The Quiet iPad

Yesterday, Apple ever-so-quietly rolled out a new iPad. Some of the hot takes I saw online noted that
M.G. Siegler
The Quiet iPad
By M.G. Siegler • Issue #57
Yesterday, Apple ever-so-quietly rolled out a new iPad. Some of the hot takes I saw online noted that this may mean doom for the iPad or Apple or both. Of course. 
But why on Earth would Apple want to create a bunch of pomp and circumstance for what they unveiled yesterday? It’s simply a slightly upgraded and cheaper core iPad. It seems directly aimed at schools and organizations that don’t need the state of the art. Apple does pomp and circumstance for state of the art, not ho-hum (albeit, probably smart) upgrades to the bottom of the line. 
So where are those other iPads? The sexy new ones? Unclear. Could come next month. Could come next fall. There would seem to be far too much smoke around them for there not to be a fire there. And, presumably, such upgrades would warrant an event of some kind. 
I get the Apple Watch hate (though I still find it largely silly when put in perspective). It’s simply not a great device. But the iPad is a great device. And it’s an insanely great business. Bigger than most businesses, in fact! Yes, the growth is gone, but only because it started out of the gate like no other device before it. And unlike phones, it’s a device that you rarely need to upgrade. Which is also a testament to how well-made the iPad is, by the way.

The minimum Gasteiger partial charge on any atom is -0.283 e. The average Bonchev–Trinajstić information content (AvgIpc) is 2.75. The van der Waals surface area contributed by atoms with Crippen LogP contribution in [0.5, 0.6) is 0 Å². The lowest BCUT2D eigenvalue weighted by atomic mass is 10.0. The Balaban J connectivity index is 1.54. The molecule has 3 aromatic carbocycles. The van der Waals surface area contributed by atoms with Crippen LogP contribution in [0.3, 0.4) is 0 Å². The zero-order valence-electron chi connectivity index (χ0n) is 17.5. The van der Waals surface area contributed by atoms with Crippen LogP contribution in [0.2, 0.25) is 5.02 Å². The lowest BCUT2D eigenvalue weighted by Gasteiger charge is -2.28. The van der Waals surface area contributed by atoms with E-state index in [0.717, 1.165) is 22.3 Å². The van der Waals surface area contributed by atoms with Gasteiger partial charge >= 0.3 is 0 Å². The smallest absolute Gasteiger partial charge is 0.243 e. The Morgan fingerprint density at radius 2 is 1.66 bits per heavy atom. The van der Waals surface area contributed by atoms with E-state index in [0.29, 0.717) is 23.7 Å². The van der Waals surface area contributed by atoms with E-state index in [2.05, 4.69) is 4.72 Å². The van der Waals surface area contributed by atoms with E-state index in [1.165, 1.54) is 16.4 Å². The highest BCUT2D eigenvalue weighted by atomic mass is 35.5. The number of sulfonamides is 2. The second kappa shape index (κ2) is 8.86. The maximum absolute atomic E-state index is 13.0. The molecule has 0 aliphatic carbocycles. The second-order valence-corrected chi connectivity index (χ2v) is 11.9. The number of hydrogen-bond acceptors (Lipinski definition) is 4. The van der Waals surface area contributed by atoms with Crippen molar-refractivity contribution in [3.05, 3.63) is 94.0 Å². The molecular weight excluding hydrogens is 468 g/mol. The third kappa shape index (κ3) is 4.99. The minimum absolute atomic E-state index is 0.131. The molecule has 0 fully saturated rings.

Even in its “depressed” state, Apple continues to sell nearly 3x the number of iPads as they do Macs each quarter. And we continue to inch closer to an iPad being able to replace a Mac entirely for many people. Still my dream, one day

5ish Links
Rob Dunn:
Just as the British had earlier switched from coffee to tea (substituting one caffeinated drink in a cup for another), Americans switched from the Gros Michel banana to the Cavendish. The advertising was so good that the new banana, the Cavendish, was even more successful commercially than had been its predecessor, the Gros Michel. Bolstering the Cavendish’s sales was the shift of American populations to cities, where the connection between what consumers bought and what grew well locally had been severed. Sales of the Cavendish banana were strong, and they continue to be.